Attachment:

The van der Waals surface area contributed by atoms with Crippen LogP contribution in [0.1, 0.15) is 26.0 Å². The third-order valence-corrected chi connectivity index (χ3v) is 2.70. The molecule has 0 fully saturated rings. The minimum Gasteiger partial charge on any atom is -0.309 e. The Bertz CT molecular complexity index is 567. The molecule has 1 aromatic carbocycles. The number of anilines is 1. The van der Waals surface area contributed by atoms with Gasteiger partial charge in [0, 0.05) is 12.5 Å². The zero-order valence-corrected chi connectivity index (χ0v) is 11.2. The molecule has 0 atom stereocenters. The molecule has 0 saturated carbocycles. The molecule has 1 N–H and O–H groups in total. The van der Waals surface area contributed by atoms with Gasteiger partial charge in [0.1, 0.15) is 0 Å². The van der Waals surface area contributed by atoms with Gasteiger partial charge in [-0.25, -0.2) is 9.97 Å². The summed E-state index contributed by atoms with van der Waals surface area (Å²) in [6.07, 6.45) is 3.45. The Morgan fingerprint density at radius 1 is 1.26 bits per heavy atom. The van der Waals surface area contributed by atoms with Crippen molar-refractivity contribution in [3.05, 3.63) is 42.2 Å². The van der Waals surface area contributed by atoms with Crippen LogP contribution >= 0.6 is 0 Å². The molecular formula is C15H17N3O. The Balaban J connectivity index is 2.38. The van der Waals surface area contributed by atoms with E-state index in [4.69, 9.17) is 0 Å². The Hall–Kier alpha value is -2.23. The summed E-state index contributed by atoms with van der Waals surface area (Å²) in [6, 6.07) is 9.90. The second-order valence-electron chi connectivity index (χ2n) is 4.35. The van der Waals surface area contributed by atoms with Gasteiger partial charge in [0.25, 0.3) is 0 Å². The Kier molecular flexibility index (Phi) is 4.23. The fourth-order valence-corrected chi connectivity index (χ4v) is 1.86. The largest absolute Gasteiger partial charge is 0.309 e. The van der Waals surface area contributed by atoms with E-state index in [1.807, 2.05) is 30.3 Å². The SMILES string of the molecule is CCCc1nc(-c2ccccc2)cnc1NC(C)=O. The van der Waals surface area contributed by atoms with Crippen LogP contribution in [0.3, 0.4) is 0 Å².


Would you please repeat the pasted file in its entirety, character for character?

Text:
The van der Waals surface area contributed by atoms with Crippen LogP contribution in [0.1, 0.15) is 26.0 Å². The third-order valence-corrected chi connectivity index (χ3v) is 2.70. The molecule has 0 fully saturated rings. The minimum Gasteiger partial charge on any atom is -0.309 e. The Bertz CT molecular complexity index is 567. The molecule has 1 aromatic carbocycles. The number of anilines is 1. The van der Waals surface area contributed by atoms with Gasteiger partial charge in [0, 0.05) is 12.5 Å². The zero-order valence-corrected chi connectivity index (χ0v) is 11.2. The molecule has 0 atom stereocenters. The molecule has 0 saturated carbocycles. The molecule has 1 N–H and O–H groups in total. The van der Waals surface area contributed by atoms with Gasteiger partial charge in [0.1, 0.15) is 0 Å². The van der Waals surface area contributed by atoms with Gasteiger partial charge in [-0.25, -0.2) is 9.97 Å². The summed E-state index contributed by atoms with van der Waals surface area (Å²) in [6.07, 6.45) is 3.45. The Morgan fingerprint density at radius 1 is 1.26 bits per heavy atom. The van der Waals surface area contributed by atoms with Crippen molar-refractivity contribution in [3.05, 3.63) is 42.2 Å². The van der Waals surface area contributed by atoms with Crippen LogP contribution >= 0.6 is 0 Å². The molecular formula is C15H17N3O. The Balaban J connectivity index is 2.38. The van der Waals surface area contributed by atoms with E-state index in [4.69, 9.17) is 0 Å². The Hall–Kier alpha value is -2.23. The summed E-state index contributed by atoms with van der Waals surface area (Å²) in [6, 6.07) is 9.90. The second-order valence-electron chi connectivity index (χ2n) is 4.35. The van der Waals surface area contributed by atoms with Gasteiger partial charge in [0.25, 0.3) is 0 Å². The Kier molecular flexibility index (Phi) is 4.23. The fourth-order valence-corrected chi connectivity index (χ4v) is 1.86. The largest absolute Gasteiger partial charge is 0.309 e. The van der Waals surface area contributed by atoms with E-state index in [1.807, 2.05) is 30.3 Å². The SMILES string of the molecule is CCCc1nc(-c2ccccc2)cnc1NC(C)=O. The van der Waals surface area contributed by atoms with Crippen LogP contribution in [0.3, 0.4) is 0 Å².